The 2020 third-round pick out of Alabama posted a solid .844 OPS in his first professional season last year, but he was severely limited by injuries and wound up playing in just 44 games for High-A Quad Cities. The 6-2, 210-pound outfielder has had much more success staying on the field this year and has consistently raked. He returned to Quad Cities to begin the season and took the Midwest League by storm, hitting .336/.434/.516 with 20 walks and 39 strikeouts in 152 plate appearances. He earned a promotion to Double-A on June 14, and he's continued to dominate since reaching the upper minors. Through 36 games with the Naturals, he has a spectacular .321/.401/.584 slash line with 18 walks and 33 strikeouts in 162 plate appearances. He's reached base at least once in 31 of his Double-A games, including 25 of his last 27.

While Gentry, ranked as the No. 27 prospect in the Royals organization by MLB Pipeline, still hasn't fully tapped into the raw power that was largely responsible for him getting drafted, he does have 14 homers this season between Quad Cities and Northwest Arkansas, and when he squares the ball up, he tends to hit it really far. Gentry hasn't ventured into center field this year and may not have the range necessary to play the position, but he's considered a plus defender at the outfield corners and has a strong arm that should be a weapon in right field.

The Royals may want to avoid pushing Gentry too aggressively and promoting him to Omaha after they already pushed him to Northwest Arkansas this year. With that said, he's certainly hit well enough to justify another promotion, and it'd be nice to see him get a taste of Triple-A before the end of the season. If he ultimately receives that promotion and performs well enough at the minors' highest level, he could be a candidate to compete for a big league job as soon as next spring. While he's a right-handed hitter, he possesses many of the same qualities as Benintendi, and if he reaches his ceiling, maybe he'll eventually be able to replicate the contributions the recently traded All-Star made for the Royals in 2021-22.

Quad Cities River Bandits (High-A): Shortstop Tyler Tolbert may not be the biggest difference-maker at the plate, but he can absolutely change a game on the basepaths. The 24-year-old has 42 stolen bases in 42 attempts this year, and he's the only player in the minor leagues with at least 30 steals — let alone more than 40 — who hasn't been thrown out yet in 2022. In fact, the last time he was caught stealing was July 17, 2021, while playing for Low-A Columbia. That's 62 straight steals without being thrown out — an incredible testament to his speed and ability to find the right moments to run.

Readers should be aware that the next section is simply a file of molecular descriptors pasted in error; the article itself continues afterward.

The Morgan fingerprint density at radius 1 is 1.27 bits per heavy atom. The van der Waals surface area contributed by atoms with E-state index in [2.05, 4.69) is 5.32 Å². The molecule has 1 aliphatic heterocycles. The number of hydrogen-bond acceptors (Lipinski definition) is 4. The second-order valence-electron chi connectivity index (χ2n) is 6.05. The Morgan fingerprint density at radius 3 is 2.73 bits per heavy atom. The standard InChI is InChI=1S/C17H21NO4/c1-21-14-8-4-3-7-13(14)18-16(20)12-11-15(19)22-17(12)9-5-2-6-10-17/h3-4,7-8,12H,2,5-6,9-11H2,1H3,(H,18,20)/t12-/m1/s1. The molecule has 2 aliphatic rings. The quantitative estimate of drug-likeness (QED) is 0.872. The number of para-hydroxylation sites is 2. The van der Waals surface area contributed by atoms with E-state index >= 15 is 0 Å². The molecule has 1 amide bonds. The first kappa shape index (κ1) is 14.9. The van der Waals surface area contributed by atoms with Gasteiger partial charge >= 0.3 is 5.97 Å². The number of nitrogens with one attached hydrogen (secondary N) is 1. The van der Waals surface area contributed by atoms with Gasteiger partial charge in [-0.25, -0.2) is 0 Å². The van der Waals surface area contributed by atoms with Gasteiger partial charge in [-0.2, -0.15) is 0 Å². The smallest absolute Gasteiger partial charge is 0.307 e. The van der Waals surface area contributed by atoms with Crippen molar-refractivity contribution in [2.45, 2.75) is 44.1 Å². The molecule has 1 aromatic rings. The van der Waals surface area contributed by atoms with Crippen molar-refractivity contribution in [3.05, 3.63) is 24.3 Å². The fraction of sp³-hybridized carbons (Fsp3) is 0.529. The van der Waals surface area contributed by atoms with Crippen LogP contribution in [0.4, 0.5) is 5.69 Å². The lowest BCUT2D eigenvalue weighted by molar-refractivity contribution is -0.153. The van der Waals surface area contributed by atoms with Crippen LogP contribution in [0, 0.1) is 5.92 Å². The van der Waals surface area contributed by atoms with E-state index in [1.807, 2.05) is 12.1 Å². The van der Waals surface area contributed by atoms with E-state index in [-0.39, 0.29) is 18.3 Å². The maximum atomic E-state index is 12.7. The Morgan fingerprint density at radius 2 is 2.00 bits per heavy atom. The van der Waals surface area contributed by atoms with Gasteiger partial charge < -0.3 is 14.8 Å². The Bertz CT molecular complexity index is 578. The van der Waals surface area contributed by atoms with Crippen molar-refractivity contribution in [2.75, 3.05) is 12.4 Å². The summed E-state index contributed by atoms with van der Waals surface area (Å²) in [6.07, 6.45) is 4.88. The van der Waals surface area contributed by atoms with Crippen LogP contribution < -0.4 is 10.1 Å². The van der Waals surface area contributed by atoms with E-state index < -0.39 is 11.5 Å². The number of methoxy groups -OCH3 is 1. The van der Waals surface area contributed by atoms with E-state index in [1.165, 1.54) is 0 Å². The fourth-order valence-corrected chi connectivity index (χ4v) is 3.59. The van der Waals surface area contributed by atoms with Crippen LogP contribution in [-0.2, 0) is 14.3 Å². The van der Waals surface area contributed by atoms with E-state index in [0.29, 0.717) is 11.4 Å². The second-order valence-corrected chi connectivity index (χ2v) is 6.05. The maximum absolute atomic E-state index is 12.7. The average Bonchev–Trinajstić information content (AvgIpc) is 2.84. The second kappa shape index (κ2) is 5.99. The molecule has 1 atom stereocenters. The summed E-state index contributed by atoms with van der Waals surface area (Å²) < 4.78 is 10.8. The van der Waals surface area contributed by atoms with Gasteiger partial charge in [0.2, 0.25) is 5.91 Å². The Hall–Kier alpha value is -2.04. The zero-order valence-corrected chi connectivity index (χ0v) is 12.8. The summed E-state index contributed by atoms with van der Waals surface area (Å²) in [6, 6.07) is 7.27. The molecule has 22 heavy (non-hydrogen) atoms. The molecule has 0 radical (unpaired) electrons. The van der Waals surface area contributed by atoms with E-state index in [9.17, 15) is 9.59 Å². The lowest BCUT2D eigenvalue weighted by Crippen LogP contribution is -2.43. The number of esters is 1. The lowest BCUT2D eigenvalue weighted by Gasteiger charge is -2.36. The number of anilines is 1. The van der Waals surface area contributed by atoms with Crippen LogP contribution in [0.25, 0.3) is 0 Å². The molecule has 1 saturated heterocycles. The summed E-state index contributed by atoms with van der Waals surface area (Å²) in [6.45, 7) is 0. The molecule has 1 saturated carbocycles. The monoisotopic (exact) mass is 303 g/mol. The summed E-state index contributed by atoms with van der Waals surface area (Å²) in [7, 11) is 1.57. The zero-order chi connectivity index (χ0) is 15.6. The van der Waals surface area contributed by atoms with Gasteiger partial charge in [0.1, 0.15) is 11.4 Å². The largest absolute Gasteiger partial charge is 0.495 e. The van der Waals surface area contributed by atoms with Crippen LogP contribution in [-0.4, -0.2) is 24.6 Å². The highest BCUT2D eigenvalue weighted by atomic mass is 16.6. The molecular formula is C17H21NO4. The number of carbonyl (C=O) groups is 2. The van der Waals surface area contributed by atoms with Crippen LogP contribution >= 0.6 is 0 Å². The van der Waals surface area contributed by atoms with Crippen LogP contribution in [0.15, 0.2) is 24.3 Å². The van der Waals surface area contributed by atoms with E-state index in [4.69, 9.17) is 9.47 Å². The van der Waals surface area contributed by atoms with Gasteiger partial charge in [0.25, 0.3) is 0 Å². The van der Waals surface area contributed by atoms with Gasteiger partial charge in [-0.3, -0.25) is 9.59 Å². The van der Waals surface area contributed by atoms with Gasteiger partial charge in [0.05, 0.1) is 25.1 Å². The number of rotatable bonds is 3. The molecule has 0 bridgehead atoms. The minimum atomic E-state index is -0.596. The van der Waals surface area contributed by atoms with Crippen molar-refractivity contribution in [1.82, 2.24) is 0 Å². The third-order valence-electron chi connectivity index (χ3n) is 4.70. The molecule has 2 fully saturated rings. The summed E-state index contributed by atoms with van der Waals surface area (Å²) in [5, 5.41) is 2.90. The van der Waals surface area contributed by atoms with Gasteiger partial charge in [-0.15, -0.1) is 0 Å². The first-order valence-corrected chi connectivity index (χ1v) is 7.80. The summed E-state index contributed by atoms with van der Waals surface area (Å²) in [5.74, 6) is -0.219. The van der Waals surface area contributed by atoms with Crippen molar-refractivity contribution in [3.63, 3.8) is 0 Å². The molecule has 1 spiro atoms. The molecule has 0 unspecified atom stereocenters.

The issue for Tolbert is making sure he gets on base enough to take advantage of his speed. The right-handed hitter has a .214/.306/.313 slash line this year and hasn't had an OPS of .600 or better in any single month. He has done a solid job of using the walk to his advantage, drawing free passes at a 10.9% rate while striking out 23.7% of the time — a rather significant improvement over his 27.8% strikeout rate in 2021.

After moving around the diamond during his first two professional seasons and playing every position except catcher, pitcher and first base, Tolbert has settled in exclusively at shortstop this season and has been both durable and efficient. Through 84 games at short, the 2019 13th-round pick has a respectable .974 fielding percentage.

While the odds are against Tolbert becoming an everyday starter at the major league level unless he makes a dramatic offensive improvement, he has an obvious path to the big leagues in a Terrance Gore-type pinch running specialist role. Tolbert may be even more valuable than Gore — a three-time World Series champion who has certainly made a difference over the years — because he plays good defense at shortstop and is athletic enough to hold his own at second base and in center field. He certainly isn't your typical prospect, though, so it should be interesting to see how his career progresses.